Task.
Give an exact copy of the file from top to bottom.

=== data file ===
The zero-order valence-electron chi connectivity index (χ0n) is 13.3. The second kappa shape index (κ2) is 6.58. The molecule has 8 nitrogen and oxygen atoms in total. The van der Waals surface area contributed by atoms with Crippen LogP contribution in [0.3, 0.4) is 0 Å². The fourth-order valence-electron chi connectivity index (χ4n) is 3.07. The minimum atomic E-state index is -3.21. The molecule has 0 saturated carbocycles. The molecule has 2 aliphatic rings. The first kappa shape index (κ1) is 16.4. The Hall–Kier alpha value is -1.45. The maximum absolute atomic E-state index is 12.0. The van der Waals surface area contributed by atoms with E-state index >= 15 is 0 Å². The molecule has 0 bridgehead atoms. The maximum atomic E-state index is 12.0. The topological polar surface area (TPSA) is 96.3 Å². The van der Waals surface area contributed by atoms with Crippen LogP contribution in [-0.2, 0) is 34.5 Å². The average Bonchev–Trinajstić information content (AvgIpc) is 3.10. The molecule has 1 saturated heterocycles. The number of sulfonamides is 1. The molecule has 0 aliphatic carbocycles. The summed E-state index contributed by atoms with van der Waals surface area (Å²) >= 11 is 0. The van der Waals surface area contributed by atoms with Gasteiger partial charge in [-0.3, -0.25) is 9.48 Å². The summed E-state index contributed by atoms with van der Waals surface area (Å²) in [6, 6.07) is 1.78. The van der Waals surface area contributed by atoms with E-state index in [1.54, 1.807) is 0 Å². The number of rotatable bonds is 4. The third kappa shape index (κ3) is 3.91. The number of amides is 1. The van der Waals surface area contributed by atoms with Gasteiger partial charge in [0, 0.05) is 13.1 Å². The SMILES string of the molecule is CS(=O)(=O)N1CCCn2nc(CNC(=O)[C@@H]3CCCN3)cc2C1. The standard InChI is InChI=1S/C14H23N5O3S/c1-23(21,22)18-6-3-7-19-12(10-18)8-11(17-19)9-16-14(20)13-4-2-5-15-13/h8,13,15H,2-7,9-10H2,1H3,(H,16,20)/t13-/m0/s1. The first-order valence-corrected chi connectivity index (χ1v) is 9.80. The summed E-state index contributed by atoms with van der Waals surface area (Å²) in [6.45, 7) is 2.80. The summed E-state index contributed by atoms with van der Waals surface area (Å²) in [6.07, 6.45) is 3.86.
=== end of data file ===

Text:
The zero-order valence-electron chi connectivity index (χ0n) is 13.3. The second kappa shape index (κ2) is 6.58. The molecule has 8 nitrogen and oxygen atoms in total. The van der Waals surface area contributed by atoms with Crippen LogP contribution in [0.3, 0.4) is 0 Å². The fourth-order valence-electron chi connectivity index (χ4n) is 3.07. The minimum atomic E-state index is -3.21. The molecule has 0 saturated carbocycles. The molecule has 2 aliphatic rings. The first kappa shape index (κ1) is 16.4. The Hall–Kier alpha value is -1.45. The maximum absolute atomic E-state index is 12.0. The van der Waals surface area contributed by atoms with E-state index >= 15 is 0 Å². The molecule has 0 bridgehead atoms. The maximum atomic E-state index is 12.0. The topological polar surface area (TPSA) is 96.3 Å². The van der Waals surface area contributed by atoms with Crippen LogP contribution in [-0.2, 0) is 34.5 Å². The average Bonchev–Trinajstić information content (AvgIpc) is 3.10. The molecule has 1 saturated heterocycles. The number of sulfonamides is 1. The molecule has 0 aliphatic carbocycles. The summed E-state index contributed by atoms with van der Waals surface area (Å²) >= 11 is 0. The van der Waals surface area contributed by atoms with Gasteiger partial charge in [-0.3, -0.25) is 9.48 Å². The summed E-state index contributed by atoms with van der Waals surface area (Å²) in [6, 6.07) is 1.78. The van der Waals surface area contributed by atoms with E-state index in [1.54, 1.807) is 0 Å². The number of rotatable bonds is 4. The third kappa shape index (κ3) is 3.91. The number of amides is 1. The van der Waals surface area contributed by atoms with Gasteiger partial charge in [0, 0.05) is 13.1 Å². The SMILES string of the molecule is CS(=O)(=O)N1CCCn2nc(CNC(=O)[C@@H]3CCCN3)cc2C1. The standard InChI is InChI=1S/C14H23N5O3S/c1-23(21,22)18-6-3-7-19-12(10-18)8-11(17-19)9-16-14(20)13-4-2-5-15-13/h8,13,15H,2-7,9-10H2,1H3,(H,16,20)/t13-/m0/s1. The first-order valence-corrected chi connectivity index (χ1v) is 9.80. The summed E-state index contributed by atoms with van der Waals surface area (Å²) in [6.45, 7) is 2.80. The summed E-state index contributed by atoms with van der Waals surface area (Å²) in [6.07, 6.45) is 3.86.